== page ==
Saturday, December 26, 2009

Livorno, Lucca...Heard of either?

12th October 2009- Livorno, Italy
Overnight, on predominantly north-westerly courses we transited the northern part of the Tyrrhenian Sea, passing by the Island of Giglio and on towards the Island of Elbe. Leaving Elbe to port, we left the waters of the Tyrrhenian Sea and entered into the south-eastern part of the Ligurian Sea and continued to parallel the Italian mainland. Prior to entering the port confines, we boarded the local harbour Pilot off the breakwater at 06:10. Shortly before 07:00 we were alongside our berth with both gangways ready for use.

Not a pretty docking area again. When choosing a shore excursion for this port, we took into consideration that many attractions in both Florence and Pisa were closed on Mondays, the day of our visit. We did drive by these cities on the bus and glimpsed the famous leaning tower. We had a wonderful guide, an English and Italian history teacher, who gave us a great deal of information as we traveled to Lucca.

Livorno is Italy's third-largest port, serving as a gateway to Florence and Pisa. It replaced Pisa, which had silted in. It is that whole silting process that made the ground under Pisa so unstable. Towers were build as fortification for defense, and most were built with stone walls, but wooden interior structures. The most famous Leaning Tower of Pisa, however, was built entirely of white marble, including all interior staircases and structures. Thus, it was incredibly heavy, and built on unstable, silt-produced ground. Result? Leaning!

We disembarked our bus at the entrance to Lucca, where we were greeted by vendors offering omberellis . No umbrella for me! Oh, no! I whipped out my trusty emergency poncho! Ahhhh, nothing like walking around a foreign country in a trash bag. At least it was our only day ashore in rain.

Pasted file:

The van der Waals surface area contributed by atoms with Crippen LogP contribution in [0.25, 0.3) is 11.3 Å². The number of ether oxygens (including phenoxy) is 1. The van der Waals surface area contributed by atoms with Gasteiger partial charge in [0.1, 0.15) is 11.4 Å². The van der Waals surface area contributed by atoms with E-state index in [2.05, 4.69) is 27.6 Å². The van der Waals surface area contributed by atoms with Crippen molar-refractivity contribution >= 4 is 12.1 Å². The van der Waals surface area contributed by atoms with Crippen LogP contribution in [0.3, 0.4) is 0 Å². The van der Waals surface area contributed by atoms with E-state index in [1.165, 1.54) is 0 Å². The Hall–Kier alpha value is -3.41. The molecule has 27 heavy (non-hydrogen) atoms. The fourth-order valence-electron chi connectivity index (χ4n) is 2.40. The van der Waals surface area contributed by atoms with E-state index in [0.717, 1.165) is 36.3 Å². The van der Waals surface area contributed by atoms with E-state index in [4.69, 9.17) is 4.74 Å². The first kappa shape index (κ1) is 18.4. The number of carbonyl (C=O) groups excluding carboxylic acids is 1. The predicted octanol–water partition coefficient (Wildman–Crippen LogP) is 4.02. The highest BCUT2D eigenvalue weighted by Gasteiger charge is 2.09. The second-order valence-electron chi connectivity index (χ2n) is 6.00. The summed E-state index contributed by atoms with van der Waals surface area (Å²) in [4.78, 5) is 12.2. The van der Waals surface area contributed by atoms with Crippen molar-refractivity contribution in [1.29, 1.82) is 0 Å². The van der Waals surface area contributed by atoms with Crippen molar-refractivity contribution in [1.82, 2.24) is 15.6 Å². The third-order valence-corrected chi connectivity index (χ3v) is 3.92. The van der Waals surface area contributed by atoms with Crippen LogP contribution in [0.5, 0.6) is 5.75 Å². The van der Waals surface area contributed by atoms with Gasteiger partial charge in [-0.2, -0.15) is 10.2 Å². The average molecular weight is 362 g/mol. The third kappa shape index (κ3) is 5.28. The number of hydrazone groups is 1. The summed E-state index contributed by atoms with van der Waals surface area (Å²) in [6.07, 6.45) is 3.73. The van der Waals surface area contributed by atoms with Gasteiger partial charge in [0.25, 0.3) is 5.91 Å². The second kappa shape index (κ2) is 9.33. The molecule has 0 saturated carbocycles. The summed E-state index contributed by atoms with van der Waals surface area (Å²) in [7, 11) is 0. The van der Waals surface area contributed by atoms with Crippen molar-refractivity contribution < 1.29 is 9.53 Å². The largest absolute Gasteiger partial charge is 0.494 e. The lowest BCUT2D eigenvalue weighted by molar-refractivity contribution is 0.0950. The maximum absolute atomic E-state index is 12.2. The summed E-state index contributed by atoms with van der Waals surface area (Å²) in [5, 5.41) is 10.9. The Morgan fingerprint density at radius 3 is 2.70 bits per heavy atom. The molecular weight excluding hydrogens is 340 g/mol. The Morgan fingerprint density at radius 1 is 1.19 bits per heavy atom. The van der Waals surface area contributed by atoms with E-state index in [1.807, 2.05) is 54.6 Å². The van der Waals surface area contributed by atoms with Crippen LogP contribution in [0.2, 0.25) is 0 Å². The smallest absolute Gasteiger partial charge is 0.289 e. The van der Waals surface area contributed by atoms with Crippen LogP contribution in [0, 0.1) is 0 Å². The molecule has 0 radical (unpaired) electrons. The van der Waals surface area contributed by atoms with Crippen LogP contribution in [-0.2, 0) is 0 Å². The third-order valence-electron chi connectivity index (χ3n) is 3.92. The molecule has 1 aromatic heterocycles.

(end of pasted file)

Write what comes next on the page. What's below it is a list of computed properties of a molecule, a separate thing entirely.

Until the late 18th century, Lucca was a small, but totally independent state. It was able to withstand the ambitions of the Florentines and the Medici largely due to the earthen, brick encrusted fortified walls. The walls are over 12 meters high and about as wide. The city is on flat ground with the old grid of Roman streets making it fairly easy to navigate, even in the rain,

Among Lucca's claims to fame is the house where Giacoma Puccini was born. He is honored with a small museum and an annual festival.

In addition to the honors afforded those who made civic and artistic contributions, it's easy to once again appreciate the wealth, power and influence of the Church. One of my favorites was not necessarily the largest, but so gorgeous!

The church facade is remarkably ornamented. During Lucca's golden age, the finest silk and woolen fabrics in Tuscany were produced here. The varying designs on the many pilars represent fabric patterns.
Another 12th century cathedral features Tintoretto's painting of the "Last Supper," a wooden crucifix with a folkloric history, and decorative and educational exterior facades. Bible stories, months of the year, and historical events depicted on the outside of the cathedral served as educational aids for poor people who lacked books.

At the conclusion of our walking tour, we had 45 minutes of free time, enough time for a bit of refreshment...
Found a nice, little outdoor cafe, and a break in the rain. Wandering around after we finished, we came across a bit of American influence.... First, fancy dancing in Rome; now, "Dukes of Hazard" in Lucca. The General Lee was never so surprising!

We may have done a bit too much wandering... had to run for the bus. Actually, we were 5-10 minutes late getting back, and other happy tourists weren't too happy with us. OOOOPS! Almost broke one of my two rules, the one about making it back to the boat. Anyway, we made it and had a lovely bus ride through the Italian countryside back to the ship.
The afternoon was free to do laundry. Yea!!! On vacation, but clothes still get dirty. Washers and dryers aren't plentiful, and I think we made a good decision not to wait for an at-sea day. It cleared off around 4:00 P.M., and I spent some quality time reading on our balcony. The balcony is well worth it for a long cruise; might not be for three days or so, although it would still be nice. In addition to being a fairly private outdoor area, last night when we couldn't get to sleep, we went out on the balcony in jammies to look at the stars, the distant lights on the shoreline, and the water passing by. Surprisingly, there were some little, twittering birds flying around. I don't know what they were, but I didn't expect them.
With confirmation of all passengers and crew onboard and all the pre-departure checks complete, Ruby Princess let go all lines and maneuvered slowly off the berth. Once clear of the breakwater and with the Pilot disembarked, the ship turned to the west-south-west and commenced her fast passage across the Ligurian Sea towards Marseille.